This is probably why the Leave campaign were downplaying the ORB poll last night. The new YouGov figures are actually comparatively good for Leave by the standards of the last three-and-a-half months, but if ORB had been bang on the money, you'd expect more than margin-of-error changes tonight.
Should the United Kingdom remain a member of the European Union or leave the European Union?
Remain 42% (-1)
Leave 43% (+1)
Those numbers make it less likely that there has been very recent further movement towards Leave, because the Leave lead is actually three points lower than in the last-but-one poll from YouGov. It could well be that Leave's 'true' lead (according to the YouGov methodology) has been steady at around 1% or 2% over the last ten days or so, but that sampling variation resulted in Remain being slightly overstated in the last poll, and slightly understated in the last-but-one.
An Opinium poll tonight adds to the sense that nothing much has changed over the last week -
Remain 44% (+1)
Leave 42% (+1)
Although that's an online poll, it's not quite as good for Remain as it appears - Opinium made a methodological adjustment before last week's poll that effectively made their weighted sample much more similar to a phone poll sample. So it's not surprising that they're now producing the sort of results that you might expect from phone polls, ie. on the more Remain-friendly end of the spectrum.
Having said that, a 2% lead isn't all that great for Remain by normal phone poll standards, so what we need now is a real phone poll to see whether the gap really has narrowed to that extent, or whether the remarkable ICM phone poll of ten days ago was a fluke. Incredibly, there's only been one other phone poll since then - it was from ORB, and it wasn't much use because the turnout-filtered headline figures showed a completely different trend from the unfiltered figures.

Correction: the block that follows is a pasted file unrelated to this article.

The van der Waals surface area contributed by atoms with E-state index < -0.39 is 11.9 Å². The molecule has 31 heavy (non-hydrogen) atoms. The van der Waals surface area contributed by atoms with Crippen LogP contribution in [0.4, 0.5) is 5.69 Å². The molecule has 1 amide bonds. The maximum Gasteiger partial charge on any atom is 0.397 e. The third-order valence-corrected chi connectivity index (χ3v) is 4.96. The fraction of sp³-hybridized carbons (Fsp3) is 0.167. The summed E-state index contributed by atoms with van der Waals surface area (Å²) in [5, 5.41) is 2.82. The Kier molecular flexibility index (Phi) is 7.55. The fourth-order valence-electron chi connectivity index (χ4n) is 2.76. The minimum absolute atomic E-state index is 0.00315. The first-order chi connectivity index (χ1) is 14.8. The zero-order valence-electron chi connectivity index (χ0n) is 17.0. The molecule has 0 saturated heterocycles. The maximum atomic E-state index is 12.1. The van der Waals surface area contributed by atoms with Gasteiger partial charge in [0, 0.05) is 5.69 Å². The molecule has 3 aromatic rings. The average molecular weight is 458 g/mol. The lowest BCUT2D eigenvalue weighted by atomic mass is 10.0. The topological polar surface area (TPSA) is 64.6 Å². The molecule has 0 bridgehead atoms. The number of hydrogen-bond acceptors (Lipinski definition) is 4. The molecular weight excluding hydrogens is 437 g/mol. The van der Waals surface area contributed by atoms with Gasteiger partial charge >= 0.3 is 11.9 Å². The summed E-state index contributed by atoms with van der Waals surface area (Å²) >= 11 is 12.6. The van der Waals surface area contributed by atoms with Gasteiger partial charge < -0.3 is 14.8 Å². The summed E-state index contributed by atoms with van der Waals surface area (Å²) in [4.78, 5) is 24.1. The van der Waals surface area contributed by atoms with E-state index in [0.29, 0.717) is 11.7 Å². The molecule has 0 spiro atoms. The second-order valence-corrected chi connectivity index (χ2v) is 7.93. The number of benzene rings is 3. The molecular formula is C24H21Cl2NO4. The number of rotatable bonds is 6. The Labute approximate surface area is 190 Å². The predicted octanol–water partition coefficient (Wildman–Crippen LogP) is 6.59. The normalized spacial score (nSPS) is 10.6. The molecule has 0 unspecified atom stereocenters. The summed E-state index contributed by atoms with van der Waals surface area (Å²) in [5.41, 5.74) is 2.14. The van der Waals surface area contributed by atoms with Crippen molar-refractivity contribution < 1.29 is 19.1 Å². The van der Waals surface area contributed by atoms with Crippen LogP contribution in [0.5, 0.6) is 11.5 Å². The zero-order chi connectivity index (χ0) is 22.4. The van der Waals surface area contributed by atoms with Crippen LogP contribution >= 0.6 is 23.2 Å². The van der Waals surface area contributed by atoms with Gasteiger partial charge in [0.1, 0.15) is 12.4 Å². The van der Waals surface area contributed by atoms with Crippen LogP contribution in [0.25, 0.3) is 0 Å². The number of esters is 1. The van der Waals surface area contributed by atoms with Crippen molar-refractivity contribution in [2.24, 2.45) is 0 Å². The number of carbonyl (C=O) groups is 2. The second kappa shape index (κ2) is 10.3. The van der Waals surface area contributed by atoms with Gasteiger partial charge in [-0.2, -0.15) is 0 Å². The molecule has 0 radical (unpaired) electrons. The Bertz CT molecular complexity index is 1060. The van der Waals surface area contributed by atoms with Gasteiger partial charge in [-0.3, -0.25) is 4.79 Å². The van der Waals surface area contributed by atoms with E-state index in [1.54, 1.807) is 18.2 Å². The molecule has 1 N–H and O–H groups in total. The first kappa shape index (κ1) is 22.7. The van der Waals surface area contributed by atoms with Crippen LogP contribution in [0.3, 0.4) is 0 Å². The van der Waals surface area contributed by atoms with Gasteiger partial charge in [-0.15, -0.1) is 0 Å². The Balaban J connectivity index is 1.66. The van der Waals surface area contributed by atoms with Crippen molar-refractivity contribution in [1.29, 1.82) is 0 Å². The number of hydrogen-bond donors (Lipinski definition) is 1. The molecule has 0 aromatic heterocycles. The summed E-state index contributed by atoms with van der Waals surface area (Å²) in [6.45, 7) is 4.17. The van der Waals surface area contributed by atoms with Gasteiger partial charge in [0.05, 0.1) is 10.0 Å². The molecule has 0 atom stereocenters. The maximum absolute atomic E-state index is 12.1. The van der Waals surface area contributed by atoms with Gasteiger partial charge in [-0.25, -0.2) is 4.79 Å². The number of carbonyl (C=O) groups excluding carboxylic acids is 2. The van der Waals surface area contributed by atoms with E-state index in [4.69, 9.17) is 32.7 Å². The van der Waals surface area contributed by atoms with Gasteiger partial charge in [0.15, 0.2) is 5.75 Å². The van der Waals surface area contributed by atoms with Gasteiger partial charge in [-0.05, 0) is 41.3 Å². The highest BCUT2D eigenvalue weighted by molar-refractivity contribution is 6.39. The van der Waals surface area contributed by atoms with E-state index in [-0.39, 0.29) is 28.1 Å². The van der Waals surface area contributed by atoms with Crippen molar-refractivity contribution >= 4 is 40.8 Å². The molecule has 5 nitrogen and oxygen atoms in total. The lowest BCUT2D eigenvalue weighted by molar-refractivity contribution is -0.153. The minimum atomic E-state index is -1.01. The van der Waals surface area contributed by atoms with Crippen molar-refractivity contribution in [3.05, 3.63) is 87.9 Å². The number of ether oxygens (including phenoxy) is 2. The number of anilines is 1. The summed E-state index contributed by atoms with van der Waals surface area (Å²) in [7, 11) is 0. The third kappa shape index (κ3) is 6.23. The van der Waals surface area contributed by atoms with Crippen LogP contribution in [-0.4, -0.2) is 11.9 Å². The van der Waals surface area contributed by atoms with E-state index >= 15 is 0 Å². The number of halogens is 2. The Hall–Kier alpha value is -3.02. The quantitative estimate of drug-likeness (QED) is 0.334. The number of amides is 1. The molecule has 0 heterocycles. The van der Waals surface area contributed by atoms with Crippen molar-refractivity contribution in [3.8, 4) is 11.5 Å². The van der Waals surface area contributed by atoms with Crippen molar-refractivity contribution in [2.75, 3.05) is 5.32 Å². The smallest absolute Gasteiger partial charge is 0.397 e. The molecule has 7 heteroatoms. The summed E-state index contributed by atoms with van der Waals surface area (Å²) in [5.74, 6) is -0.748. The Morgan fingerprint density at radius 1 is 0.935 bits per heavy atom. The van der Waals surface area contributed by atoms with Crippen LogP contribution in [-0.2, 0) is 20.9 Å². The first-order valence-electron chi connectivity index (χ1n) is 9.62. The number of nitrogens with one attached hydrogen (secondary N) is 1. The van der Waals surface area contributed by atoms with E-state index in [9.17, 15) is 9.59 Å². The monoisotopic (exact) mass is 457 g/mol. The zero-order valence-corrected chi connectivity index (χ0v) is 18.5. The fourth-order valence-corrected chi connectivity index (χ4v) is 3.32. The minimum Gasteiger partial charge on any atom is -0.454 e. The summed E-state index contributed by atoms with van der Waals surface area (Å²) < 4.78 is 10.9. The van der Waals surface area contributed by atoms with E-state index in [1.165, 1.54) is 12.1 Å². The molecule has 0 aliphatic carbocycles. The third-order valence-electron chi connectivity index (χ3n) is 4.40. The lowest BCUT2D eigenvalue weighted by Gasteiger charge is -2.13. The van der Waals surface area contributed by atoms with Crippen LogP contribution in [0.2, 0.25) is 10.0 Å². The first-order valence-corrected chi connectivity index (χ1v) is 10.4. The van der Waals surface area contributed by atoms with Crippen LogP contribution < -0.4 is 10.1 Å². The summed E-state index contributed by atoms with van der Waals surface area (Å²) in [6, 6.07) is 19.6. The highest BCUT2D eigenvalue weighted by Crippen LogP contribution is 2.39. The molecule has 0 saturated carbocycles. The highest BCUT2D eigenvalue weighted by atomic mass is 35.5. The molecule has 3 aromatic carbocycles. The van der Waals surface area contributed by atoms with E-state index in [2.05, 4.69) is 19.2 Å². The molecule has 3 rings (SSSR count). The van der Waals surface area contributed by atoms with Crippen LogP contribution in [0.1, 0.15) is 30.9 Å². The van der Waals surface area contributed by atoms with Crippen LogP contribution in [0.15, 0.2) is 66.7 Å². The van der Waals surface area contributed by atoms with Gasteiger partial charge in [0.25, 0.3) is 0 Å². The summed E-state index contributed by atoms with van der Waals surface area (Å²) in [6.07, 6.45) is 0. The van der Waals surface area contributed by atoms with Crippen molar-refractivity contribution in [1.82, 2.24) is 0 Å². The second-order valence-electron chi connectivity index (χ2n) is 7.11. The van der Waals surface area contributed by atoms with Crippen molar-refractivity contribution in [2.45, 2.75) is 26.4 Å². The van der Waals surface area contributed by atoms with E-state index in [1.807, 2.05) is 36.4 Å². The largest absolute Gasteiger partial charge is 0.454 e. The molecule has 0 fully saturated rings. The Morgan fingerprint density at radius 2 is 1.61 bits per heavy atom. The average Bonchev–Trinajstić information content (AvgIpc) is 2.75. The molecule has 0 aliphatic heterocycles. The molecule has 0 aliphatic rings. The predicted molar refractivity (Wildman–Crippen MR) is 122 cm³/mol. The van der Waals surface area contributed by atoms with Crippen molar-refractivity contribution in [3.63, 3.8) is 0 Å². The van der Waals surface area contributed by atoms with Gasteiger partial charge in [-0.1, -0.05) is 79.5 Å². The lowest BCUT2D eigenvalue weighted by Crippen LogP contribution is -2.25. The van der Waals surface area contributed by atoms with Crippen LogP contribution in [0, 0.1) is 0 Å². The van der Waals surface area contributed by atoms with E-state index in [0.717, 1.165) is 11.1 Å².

The Telegraph are splashing on a separate YouGov question which supposedly shows huge support for Britain adopting the Norway model, ie. leave the EU, return to EFTA, remain in the EEA, and retain free movement of people and a fair chunk of EU regulation. However, yet another question produced a directly contradictory result, because the public were split 41-41 on whether a post-Brexit government should prioritise the retention of the single market or a reduction in immigration from the EU. Only the former option is at all consistent with the Norway model.
* * *
SCOT GOES POP POLL OF POLLS
50/50 ONLINE TELEPHONE AVERAGE :
Remain 45.0% (n/c)
Leave 45.5% (-0.3)
ONLINE AVERAGE :
Remain 42.9% (n/c)
Leave 44.9% (-0.7)
TELEPHONE AVERAGE :
Remain 47.0% (n/c)
Leave 46.0% (n/c)
(The Poll of Polls takes account of all polls that were conducted at least partly within the last two weeks. The online average is based on nine polls - four from YouGov, two from ICM, two from Opinium and one from ORB. The telephone average is based on three polls - two from ORB and one from ICM.)